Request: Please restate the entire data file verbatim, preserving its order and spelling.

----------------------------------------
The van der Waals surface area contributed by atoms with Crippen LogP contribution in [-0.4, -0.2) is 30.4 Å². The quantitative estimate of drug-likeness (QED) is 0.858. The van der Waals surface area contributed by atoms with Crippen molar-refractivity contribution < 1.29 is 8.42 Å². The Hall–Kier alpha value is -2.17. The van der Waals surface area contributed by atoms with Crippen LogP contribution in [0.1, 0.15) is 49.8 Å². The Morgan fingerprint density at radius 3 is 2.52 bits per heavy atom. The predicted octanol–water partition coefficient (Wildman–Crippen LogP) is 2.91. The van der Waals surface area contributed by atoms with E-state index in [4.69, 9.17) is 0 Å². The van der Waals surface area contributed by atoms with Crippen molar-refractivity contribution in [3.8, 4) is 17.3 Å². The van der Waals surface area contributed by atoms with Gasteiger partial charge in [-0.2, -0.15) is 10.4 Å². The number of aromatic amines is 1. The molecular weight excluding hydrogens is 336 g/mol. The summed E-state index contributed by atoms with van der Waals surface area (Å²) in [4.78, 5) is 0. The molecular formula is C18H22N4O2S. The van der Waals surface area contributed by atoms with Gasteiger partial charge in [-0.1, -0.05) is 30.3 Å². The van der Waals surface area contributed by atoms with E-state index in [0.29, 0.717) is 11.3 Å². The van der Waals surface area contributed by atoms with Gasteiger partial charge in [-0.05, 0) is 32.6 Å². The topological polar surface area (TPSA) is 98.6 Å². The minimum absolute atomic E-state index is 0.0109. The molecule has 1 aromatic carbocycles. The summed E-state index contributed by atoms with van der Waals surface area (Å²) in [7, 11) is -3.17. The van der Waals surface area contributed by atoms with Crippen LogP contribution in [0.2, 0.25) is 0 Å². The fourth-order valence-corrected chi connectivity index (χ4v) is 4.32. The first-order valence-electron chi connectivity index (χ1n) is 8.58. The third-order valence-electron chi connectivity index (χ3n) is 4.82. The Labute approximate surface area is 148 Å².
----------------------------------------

The van der Waals surface area contributed by atoms with Crippen LogP contribution in [-0.4, -0.2) is 30.4 Å². The quantitative estimate of drug-likeness (QED) is 0.858. The van der Waals surface area contributed by atoms with Crippen molar-refractivity contribution < 1.29 is 8.42 Å². The Hall–Kier alpha value is -2.17. The van der Waals surface area contributed by atoms with Crippen LogP contribution in [0.1, 0.15) is 49.8 Å². The Morgan fingerprint density at radius 3 is 2.52 bits per heavy atom. The predicted octanol–water partition coefficient (Wildman–Crippen LogP) is 2.91. The van der Waals surface area contributed by atoms with E-state index in [4.69, 9.17) is 0 Å². The van der Waals surface area contributed by atoms with Crippen molar-refractivity contribution in [3.8, 4) is 17.3 Å². The van der Waals surface area contributed by atoms with Gasteiger partial charge in [-0.2, -0.15) is 10.4 Å². The number of aromatic amines is 1. The molecular weight excluding hydrogens is 336 g/mol. The summed E-state index contributed by atoms with van der Waals surface area (Å²) in [4.78, 5) is 0. The molecular formula is C18H22N4O2S. The van der Waals surface area contributed by atoms with Gasteiger partial charge in [-0.1, -0.05) is 30.3 Å². The van der Waals surface area contributed by atoms with E-state index in [0.29, 0.717) is 11.3 Å². The van der Waals surface area contributed by atoms with Gasteiger partial charge in [-0.05, 0) is 32.6 Å². The topological polar surface area (TPSA) is 98.6 Å². The minimum absolute atomic E-state index is 0.0109. The molecule has 1 aromatic carbocycles. The summed E-state index contributed by atoms with van der Waals surface area (Å²) in [7, 11) is -3.17. The van der Waals surface area contributed by atoms with Crippen LogP contribution in [0.2, 0.25) is 0 Å². The fourth-order valence-corrected chi connectivity index (χ4v) is 4.32. The first-order valence-electron chi connectivity index (χ1n) is 8.58. The third-order valence-electron chi connectivity index (χ3n) is 4.82. The Labute approximate surface area is 148 Å².